We’ve spent pretty much all year wondering where the heck Mauro Zarate is. Especially when Fiorentina was struggling for goals, the Argentinean’s continued absence made absolutely no sense. After all, this is the sort of player you drop on the field, wait for a moment, and then enjoy the long-range goal he’ll produce with surprising regularity. Instead, though, Paulo Sousa has exiled him to the bench since October, leaving everyone in the dark as to what’s going on.
We’ve previously discussed Maurito’s scary family stuff and remain thrilled that his wife Natalie Weber’s recovery seems to be going as well as it possibly could. After he returned to Argentina to be with her during her treatment, resulting in his missing most of the preseason, it seemed only natural that he’d be eased in at the start of the season. However, he’s played just 56 minutes across 3 substitute appearances in Serie A (he did produce a 2 goal masterclass against Qarabag in his only Europa League showing), and has fallen behind youngsters Federico Chiesa and Josh Perez in the pecking order.
Nobody has known why Sousa has excluded him, so it seemed logical to assume that he might leave in January. Now, though, we’ve got an explanation for his benching. According to the Gazzetta dello Sport, Zarate took several unauthorized trips back to Argentina to be with his wife as she recovered, which led to an internal suspension for the striker from the Viola brass. With his ban now lifted, he’s training hard, but can’t find space in Sousa’s plans.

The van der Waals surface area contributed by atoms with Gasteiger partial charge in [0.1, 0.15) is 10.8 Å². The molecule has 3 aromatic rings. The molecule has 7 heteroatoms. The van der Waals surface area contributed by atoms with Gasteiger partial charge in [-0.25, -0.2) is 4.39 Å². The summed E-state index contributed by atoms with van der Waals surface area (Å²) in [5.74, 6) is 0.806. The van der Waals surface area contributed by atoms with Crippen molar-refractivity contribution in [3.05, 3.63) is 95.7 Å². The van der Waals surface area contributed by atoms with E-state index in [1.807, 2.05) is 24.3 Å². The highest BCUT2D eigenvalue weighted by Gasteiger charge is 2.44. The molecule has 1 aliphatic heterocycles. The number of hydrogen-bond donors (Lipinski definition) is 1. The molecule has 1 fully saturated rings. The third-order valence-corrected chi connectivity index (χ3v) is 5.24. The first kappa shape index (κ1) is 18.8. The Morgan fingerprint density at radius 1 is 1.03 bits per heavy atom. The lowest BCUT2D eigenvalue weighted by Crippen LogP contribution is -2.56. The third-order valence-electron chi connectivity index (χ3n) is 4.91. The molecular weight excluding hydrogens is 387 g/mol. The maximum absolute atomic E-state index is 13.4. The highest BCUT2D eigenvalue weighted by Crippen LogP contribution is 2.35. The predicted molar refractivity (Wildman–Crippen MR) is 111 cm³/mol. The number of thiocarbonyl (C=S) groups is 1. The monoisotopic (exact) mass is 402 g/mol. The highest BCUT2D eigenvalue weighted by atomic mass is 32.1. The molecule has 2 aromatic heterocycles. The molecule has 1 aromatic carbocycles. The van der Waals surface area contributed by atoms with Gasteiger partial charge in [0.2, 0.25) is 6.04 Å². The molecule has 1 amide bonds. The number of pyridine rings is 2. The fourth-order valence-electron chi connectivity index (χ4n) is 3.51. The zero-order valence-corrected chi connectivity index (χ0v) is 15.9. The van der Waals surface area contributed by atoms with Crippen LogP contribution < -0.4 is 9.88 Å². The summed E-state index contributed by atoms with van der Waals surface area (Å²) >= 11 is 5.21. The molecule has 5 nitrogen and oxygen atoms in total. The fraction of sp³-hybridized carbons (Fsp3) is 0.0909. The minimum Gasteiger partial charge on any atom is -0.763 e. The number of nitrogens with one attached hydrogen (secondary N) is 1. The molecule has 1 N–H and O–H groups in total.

Zarate, though, tells a different story. In a tweet from earlier this week, he denied that he’d returned to Argentina without permission, and, without naming any names, dismissed the “lies” about his conduct.
The player recently met with DS Pantaleo Corvino to discuss his future, but it sounds like the meeting was inconclusive with regards to restoring Zarate to the squad, and a January exit now seems quite likely. However, there’s another hitch: Zarate wants the club to release him from his contract so he can move (maybe to Spain) on a free transfer, while Fiorentina would prefer to sell him and make at least a bit of money.
As we get closer to the window, this smoldering conflict may swell into full-blown conflagration, with each side accusing the other of a breach of contract and/or etiquette. So don’t worry, Viola fans: this club is still capable of souring relationships with prized attackers in new and creative ways.